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Cairdean Winery Estate (copy)

The tasting room at Cairdean is part of a new food and wine complex that opened in 2014 north of St. Helena. Wine industry observers told the county Planning Commission on Wednesday that direct sales through wine clubs and tasting rooms are vital to smaller wineries.

Wine industry observers say changing economics have left Napa County’s small wineries more dependent than ever on attracting potential customers to their doors.

Three of these observers delivered their message to the Napa County Planning Commission on Wednesday. The commission decides whether new wineries can be built and old ones expanded, as well as how many visitors they can have.

“Most small wineries in Napa County wouldn’t survive without direct-to-consumer sales. It’s a no-brainer, ” Rob McMillan, executive vice president of Silicon Valley Bank’s St. Helena-based wine division, told commissioners.

During the public comment period, commissioners heard from members of Vision 2050. The group is concerned that too much tourism and an advent of wineries as event centers could destroy the rural qualities that attract people to Napa County.

“There’s a certain sustainability of the county that wasn’t discussed this morning,” Vision 2050 President Dan Mufson told the commission.

Planning commissioners held a winery business study session. Presenters were McMillan, wine law expert Richard Mendelson of Dickenson, Peatman and Fogarty and Craig Underhill, a certified public accountant with Brotemarkle, Davis and Co.

Mendelson described how the end of Prohibition in 1933 resulted in various local, state and federal alcohol regulations, rather than only federal regulations. This led to a “three-tier system” of selling wine that consisted of producers, distributors and retailers.

“The wineries were able to abide by this three-tier distribution system by finding a distributor in every state,” Mendelson said.

But times have changed. In 1995, there were 1,800 wineries nationwide and 3,000 distributors. Now there are 8,600 wineries and only 675 distributors, with the the top four distributors controlling 60 percent of the sales, he said.

McMillan told commissioners that baby boomers fueled an increase in wine consumption in the 1990s. But wholesale distributors ended up with too much fine wine inventory by 2000 and dropped many small wineries.

“That was almost overnight like a switch,” he said. “It changed the nature of the wine business.”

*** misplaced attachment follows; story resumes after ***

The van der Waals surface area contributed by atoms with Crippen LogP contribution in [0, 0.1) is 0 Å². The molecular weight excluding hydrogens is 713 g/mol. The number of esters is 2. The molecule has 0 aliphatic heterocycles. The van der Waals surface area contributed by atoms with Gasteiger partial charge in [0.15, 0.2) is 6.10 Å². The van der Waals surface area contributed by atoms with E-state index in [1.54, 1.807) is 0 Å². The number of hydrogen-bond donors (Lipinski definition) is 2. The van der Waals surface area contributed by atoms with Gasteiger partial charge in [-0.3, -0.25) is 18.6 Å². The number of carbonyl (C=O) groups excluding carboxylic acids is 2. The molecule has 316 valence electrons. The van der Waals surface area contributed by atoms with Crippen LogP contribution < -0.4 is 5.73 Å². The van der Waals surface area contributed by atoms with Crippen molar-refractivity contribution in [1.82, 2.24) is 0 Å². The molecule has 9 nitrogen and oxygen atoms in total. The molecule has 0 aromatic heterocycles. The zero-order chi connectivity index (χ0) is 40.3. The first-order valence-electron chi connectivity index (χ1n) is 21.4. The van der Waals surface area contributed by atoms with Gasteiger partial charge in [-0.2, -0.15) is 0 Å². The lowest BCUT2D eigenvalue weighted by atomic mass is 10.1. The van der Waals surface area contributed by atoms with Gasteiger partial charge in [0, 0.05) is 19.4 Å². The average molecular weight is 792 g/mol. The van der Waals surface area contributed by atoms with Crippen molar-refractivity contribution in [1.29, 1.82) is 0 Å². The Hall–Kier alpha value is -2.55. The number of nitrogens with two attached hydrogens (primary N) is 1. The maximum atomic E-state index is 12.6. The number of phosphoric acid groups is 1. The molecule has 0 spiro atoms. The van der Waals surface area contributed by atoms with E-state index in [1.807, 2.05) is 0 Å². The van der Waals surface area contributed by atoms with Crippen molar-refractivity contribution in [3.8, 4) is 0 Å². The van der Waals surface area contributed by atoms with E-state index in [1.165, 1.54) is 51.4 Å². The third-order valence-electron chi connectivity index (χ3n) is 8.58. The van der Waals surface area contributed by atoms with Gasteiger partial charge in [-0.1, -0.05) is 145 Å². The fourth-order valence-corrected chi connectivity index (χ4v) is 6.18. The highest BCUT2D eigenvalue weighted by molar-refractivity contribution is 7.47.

Today, 39 percent of Napa County sales are through distributors and 56 percent of sales are through tasting rooms and wine clubs, with the remainder through Internet and phone sales. Wineries use tasting room visits as a way to attract wine club members, McMillan said.

The wholesaler situation does not work for local small wineries, McMillan said. They have no choice but to emphasize direct-to-consumer sales.

“If you don’t need direct as much, why would you do it?” McMillan said. “You’d rather sell by the pallet than by the bottle. That’s just the way it is. It’s really just because of the market conditions that wineries go direct now.”

Customers want value, and that involves more than price for a luxury good such as wine, he said.

“There’s an experience that takes place as well,” McMillan said.

Underhill talked about the business model for small wineries. Wineries might spend $200,000 to $300,000 on bottling line equipment used only three weeks of the year. They wait several years from the time wine is put in barrels until it sells.

“This is a very complex industry that exists in Napa Valley,” Underhill said. “The wine industry is one of the most complicated business models ever to exist and frankly, I don’t know why anyone does it. There are a lot easier ways to make money than being in the wine business.”

County Planning, Building and Environmental Services Director David Morrison touched on the complexities of starting a winery. Someone just buying their land faces spending a year or two years to obtain county permits and another year building the winery.

A new winery starting from scratch could take seven years to 10 years to turn a profit, Underhill added.

Mufson broached what he called the “apocalyptic vision” of Napa Valley having too many tourists and commuters. That’s an issue that concerns many residents as they hear about new wineries and expansions, he said.

Vision 2050 will sponsor a forum of its own with speakers on April 1 titled “Understanding the Tourist-Based Economy.” Go to http://napavision2050.org for details.

Gary Margadant of Vision 2050 said the quality of the Napa Valley visit is important. He asked whether problems associated with too much direct-to-consumer marketing could end up driving sales down because people no longer want to come here.

Planning commissioners at some point will have to decide if another winery is needed based on the county’s ability to support that winery, he said.

Resident Patricia Damery said she supports direct marketing. But she wondered if there’s a model that’s not so hard on the hillsides and back areas, such as having tasting rooms in downtown Napa.

McMillan said cost is a consideration for wineries in remote areas when it comes to building tasting rooms. They are probably not going to have that many visitors.

“You probably can have a very good experience selling wine on top of a plank held up by two barrels in the tasting room,” he said. “To actually spend money on that tasting room in a remote area probably doesn’t make financial sense.”

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Napa County Reporter

Barry Eberling covers Napa County government, transportation, the environment and general assignments. He has worked for the Napa Valley Register since fall 2014 and previously worked 27 years for the Daily Republic of Fairfield.

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